I've let my team down a lot this year. It's hard for me to walk around this clubhouse and look guys in the eye right now. ... [I]t's embarrassing.So, what the hell is going on?
WEEI's Rob Bradford:
Three separate major league voices, all of whom have an extensive history of analyzing the Sox lefty, came to the same conclusion when asked by WEEI.com what is wrong with Lester.
According to the trio, this doesn't appear to be a physical issue (which both Lester and the Red Sox have continuously stated), and neither the velocity or overall stuff has disappeared to the point of diminishing returns. (And, just for good measure, another former major leaguer who made a living identifying pitch-tipping said Lester is not tipping his pitches.)
There is a consensus. Three takes, one consistent conclusion:
-- When delivering the ball, Lester is throwing his lead leg out toward the plate instead of executing more of a straight, more compact, up-and-down motion.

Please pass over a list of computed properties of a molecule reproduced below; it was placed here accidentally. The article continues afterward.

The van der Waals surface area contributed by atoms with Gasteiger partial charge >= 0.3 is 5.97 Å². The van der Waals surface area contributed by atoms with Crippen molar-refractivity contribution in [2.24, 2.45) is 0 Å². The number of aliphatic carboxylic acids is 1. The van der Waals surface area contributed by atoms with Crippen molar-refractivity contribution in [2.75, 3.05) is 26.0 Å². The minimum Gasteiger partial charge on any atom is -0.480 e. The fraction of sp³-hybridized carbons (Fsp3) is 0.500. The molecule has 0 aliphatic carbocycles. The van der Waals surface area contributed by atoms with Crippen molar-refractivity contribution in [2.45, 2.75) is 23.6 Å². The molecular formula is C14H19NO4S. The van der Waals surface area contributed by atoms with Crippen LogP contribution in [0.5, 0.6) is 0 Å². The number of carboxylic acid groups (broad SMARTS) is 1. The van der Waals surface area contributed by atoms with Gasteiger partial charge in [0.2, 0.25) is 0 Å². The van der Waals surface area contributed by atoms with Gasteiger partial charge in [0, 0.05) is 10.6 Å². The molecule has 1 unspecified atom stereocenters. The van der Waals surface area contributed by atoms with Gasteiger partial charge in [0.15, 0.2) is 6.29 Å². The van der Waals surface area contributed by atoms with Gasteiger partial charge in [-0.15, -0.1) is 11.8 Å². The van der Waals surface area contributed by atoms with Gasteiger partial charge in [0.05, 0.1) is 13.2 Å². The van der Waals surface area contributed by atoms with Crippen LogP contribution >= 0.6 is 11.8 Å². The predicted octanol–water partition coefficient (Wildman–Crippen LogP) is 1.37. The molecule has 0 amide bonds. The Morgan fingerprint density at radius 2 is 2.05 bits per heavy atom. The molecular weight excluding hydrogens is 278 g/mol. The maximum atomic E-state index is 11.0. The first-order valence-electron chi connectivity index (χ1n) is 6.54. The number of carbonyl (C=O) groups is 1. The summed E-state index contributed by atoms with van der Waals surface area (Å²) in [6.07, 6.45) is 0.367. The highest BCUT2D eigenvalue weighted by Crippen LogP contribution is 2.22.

-- The leg kick is leaving his front foot to drift toward the right. ("Sometimes his toe was pointing toward the Blue Jays dugout," said one of those analyzing the situation.) One of the results of such an approach is opening up his body to the hitter well before he should, allowing the hitter to get a great look at what is being delivered. Blue Jays hitters whispered after the game that every curveball the starter threw could be easily identified.
-- Another result of letting his lead leg drift out and and over is Lester's arm slot dropping, which causes both a lack of command and the flattening out of his fastball. A delivery that included a more straight-up, down-and-through motion would automatically force a more over-the-top arm angle, not allowing the lefty to throw across his body.
When asked if this has been something out of the blue, one of those breaking down the situation said these are issues that have gotten progressively worse over the last two years.